April 11, 1945
Am on 2nd call tonight and it looks as if Bret and Chuck are going to be able to handle things, so shall probably stay over here in Surgery a little while and write a couple of letters. The last two nites the ”Gang-Greene” was on 1st call and we were kept busy thruout the nite. It always happens that way to us – not that we mind working, for that is what we’d much rather do anyway, but, like stoops, when shifting from the day-shift to the nite-shift, we assumed that things would happen to us as they had been happening to the others the past few nites, i.e. work till about midnight and then be able to sleep thereafter —sooo, instead of sleeping some during the day that we were going on nites, we did not, and by the time the A.M. rolled around we were somewhat pooped. But, we’ve made up for it pretty well by now.
Last nite it wasn’t the quantity but the quality that kept us going all nite long. In fact we only did 4 cases the whole nite and one of them we had Armanini and Westdahl working on the same guy at the same time. It was a Kraut who had been taken prisoner and had been marched back thru what was apparently his own town. So, I guess he decided to stop off and have some sauerkraut – well, now he is sour-kraut alright. He was riddled with three shots in his right arm, two in his left arm, two in his upper thigh and one almost squarely thru the upper part of his belly. Why the guard was such a bum shot, I know not. Out of all that, he only got two fractured ulnae, fractures of all metacarpals of his left hand, and, of course, the more serious belly complications. The bullet that went thru his belly lodged between the 2nd and 3rd vertebral bodies, thus not quite reaching the cord. In its path it only went thru the stomach, jejunum, duodenum, and the vena cava and left renal vein. Everyone, of course, is mighty interested in what the outcome is going to be if the guy should live. During the operation he was in such shock that we had to literally pump blood into him. During the 5-hour operation we gave him 4800 cc of good American blood. At the end, his pressure was still only 80/50, but tonight he seems to still be alive.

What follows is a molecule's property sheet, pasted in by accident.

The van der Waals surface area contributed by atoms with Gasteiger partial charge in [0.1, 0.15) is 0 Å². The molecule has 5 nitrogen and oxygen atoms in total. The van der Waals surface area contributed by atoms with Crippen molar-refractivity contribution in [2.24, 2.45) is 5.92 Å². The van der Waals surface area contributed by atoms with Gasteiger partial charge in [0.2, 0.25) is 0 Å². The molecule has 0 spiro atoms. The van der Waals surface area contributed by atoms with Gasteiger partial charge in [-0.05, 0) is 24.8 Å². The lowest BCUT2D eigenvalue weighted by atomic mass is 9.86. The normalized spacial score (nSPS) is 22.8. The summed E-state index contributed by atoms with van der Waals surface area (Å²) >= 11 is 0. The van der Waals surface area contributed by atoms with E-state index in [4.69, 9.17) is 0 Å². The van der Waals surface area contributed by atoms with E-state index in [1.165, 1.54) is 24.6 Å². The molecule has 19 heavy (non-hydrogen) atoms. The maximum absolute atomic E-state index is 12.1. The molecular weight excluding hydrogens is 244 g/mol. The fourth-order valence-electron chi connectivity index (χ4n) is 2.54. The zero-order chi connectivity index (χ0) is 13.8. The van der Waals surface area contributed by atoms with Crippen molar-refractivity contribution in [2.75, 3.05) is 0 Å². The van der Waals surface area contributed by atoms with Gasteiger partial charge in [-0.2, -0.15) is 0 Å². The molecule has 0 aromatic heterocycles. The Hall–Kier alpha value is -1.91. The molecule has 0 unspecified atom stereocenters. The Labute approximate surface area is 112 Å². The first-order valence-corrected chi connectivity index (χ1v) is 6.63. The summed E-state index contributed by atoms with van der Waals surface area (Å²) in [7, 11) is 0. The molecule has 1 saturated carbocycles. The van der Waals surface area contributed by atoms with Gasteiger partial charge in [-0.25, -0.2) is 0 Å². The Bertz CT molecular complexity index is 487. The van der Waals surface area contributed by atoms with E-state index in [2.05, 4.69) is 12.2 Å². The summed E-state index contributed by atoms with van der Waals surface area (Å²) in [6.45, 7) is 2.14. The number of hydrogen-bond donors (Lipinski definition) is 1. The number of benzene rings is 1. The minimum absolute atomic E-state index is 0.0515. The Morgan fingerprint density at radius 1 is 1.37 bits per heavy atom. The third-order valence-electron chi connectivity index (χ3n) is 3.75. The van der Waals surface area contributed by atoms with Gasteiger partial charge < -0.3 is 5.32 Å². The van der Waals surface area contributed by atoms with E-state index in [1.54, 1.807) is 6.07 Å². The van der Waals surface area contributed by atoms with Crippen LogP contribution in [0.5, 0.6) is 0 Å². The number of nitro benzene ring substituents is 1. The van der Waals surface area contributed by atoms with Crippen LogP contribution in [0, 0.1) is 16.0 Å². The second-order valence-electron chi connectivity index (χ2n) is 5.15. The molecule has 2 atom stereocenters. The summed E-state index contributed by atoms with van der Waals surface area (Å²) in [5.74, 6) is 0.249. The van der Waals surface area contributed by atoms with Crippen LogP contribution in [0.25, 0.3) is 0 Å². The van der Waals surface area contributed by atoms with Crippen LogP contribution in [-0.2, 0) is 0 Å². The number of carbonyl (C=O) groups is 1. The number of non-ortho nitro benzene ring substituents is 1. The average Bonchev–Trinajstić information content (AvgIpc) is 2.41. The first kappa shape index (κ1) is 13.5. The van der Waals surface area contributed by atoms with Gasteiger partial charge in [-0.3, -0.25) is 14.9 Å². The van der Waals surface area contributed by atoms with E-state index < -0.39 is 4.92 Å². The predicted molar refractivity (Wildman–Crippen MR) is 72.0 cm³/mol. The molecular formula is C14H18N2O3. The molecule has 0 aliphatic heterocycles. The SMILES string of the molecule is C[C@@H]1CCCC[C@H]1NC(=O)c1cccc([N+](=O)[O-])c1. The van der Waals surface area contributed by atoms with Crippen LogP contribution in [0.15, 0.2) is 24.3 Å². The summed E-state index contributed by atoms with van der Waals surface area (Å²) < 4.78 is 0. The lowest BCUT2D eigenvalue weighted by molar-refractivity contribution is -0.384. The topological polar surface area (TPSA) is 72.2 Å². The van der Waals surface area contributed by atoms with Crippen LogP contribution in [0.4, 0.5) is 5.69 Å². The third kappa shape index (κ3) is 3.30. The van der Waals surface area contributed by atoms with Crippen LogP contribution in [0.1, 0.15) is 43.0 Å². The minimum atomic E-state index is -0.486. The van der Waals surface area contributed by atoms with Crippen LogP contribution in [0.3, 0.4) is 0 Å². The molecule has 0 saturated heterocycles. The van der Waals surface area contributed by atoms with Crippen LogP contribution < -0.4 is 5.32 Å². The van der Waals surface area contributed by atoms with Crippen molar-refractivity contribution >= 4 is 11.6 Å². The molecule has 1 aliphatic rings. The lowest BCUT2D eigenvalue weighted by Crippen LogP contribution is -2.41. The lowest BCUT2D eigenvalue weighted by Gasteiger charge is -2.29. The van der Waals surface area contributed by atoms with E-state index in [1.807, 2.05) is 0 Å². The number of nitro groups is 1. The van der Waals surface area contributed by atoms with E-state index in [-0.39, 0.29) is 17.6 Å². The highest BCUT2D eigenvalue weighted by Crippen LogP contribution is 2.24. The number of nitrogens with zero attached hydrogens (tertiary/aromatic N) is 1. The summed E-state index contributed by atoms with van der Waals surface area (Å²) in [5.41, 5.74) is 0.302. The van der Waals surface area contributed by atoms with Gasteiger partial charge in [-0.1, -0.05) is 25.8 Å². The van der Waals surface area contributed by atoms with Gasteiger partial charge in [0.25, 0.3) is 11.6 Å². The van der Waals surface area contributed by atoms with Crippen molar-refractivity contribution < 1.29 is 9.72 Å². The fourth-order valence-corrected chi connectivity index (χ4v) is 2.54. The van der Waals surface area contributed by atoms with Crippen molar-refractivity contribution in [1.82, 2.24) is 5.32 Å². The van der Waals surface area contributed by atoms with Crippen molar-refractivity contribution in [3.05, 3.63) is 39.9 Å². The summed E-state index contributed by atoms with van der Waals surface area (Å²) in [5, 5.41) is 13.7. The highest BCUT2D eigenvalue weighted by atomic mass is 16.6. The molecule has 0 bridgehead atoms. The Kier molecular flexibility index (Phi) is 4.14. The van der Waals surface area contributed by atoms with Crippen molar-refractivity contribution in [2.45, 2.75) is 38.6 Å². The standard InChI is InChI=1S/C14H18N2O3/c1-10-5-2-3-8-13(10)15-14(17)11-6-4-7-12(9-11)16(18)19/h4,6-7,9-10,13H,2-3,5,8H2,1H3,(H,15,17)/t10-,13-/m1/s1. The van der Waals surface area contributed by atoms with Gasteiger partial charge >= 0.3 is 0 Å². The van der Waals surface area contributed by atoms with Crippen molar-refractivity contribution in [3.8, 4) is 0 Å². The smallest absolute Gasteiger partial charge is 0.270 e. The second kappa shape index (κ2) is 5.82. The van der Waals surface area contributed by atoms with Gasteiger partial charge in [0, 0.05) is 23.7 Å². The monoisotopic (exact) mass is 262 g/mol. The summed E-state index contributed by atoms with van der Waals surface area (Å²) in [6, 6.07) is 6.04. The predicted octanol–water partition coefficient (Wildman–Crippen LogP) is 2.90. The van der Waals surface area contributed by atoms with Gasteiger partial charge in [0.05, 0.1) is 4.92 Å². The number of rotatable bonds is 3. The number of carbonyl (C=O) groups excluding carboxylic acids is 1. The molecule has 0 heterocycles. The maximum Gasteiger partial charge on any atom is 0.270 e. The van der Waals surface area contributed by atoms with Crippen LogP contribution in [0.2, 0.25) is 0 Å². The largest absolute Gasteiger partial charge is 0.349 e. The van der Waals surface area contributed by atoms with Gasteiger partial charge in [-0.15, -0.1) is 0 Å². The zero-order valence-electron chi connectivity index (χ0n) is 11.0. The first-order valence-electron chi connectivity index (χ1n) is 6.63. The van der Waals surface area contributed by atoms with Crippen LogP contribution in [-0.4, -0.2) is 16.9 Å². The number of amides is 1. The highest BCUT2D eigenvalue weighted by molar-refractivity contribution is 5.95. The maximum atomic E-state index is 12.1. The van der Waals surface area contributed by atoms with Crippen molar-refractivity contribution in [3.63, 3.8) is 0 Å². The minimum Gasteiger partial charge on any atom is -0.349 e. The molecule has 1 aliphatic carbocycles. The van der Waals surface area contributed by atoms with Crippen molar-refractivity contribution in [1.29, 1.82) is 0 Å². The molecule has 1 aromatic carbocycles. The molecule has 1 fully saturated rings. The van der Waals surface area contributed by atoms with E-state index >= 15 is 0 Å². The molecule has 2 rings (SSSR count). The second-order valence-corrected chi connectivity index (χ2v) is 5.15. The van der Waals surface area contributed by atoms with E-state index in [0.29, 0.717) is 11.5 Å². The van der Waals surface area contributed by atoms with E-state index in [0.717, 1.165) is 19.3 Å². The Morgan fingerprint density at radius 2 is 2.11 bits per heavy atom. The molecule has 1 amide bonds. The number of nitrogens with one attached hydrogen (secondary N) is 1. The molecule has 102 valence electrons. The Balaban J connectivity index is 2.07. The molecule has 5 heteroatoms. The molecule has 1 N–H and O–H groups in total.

The weather has been considerably better these last few days but the nites, or rather, I should say the early morns, are mighty chilly. Today was actually so hot that it was difficult sleeping in the tent until I raised the sides and let the wind whip thru a bit.
Good movie tonite – Danny Kaye in “Up in Arms” – screwy but good…
Two days ago I received the most amazing and interesting letter and since that time there have been at least 40 people who have read it. I started out by showing it to one or two who knew the author of the letter, but soon found that the letter had gained fame by itself and now I have requests to “See that wonderful letter you got.” To read the letter from René’s friend Norm Stimmel, who has been serving in the Pacific Theater on the mine-sweeper the USS Scrimmage, click HERE.
Walt Byers left us some days ago, as I may have told you – he was given his own Surgical Team and Klemperer got a new assistant. Walt, I believe, went to help Lynn’s outfit. And now Klemp is gone, he and his full team, to one of the new Evacs that has OB men doing their surgery – sure they need him, but we will miss him greatly. He was swell to have around, not just for the work he did and saved the rest of us, but because of himself. He’s quite a character and we all hope that he will return to us.
Our French cooks both returned — a difference in the mess already! Yes, Henri returned with his daughter and Eldes returned with his wife, leaving the kids behind this time. They were mighty glad to return and we were certainly glad that we could have them back.
Loads of love,
Watch for my next letter
April 13, 1945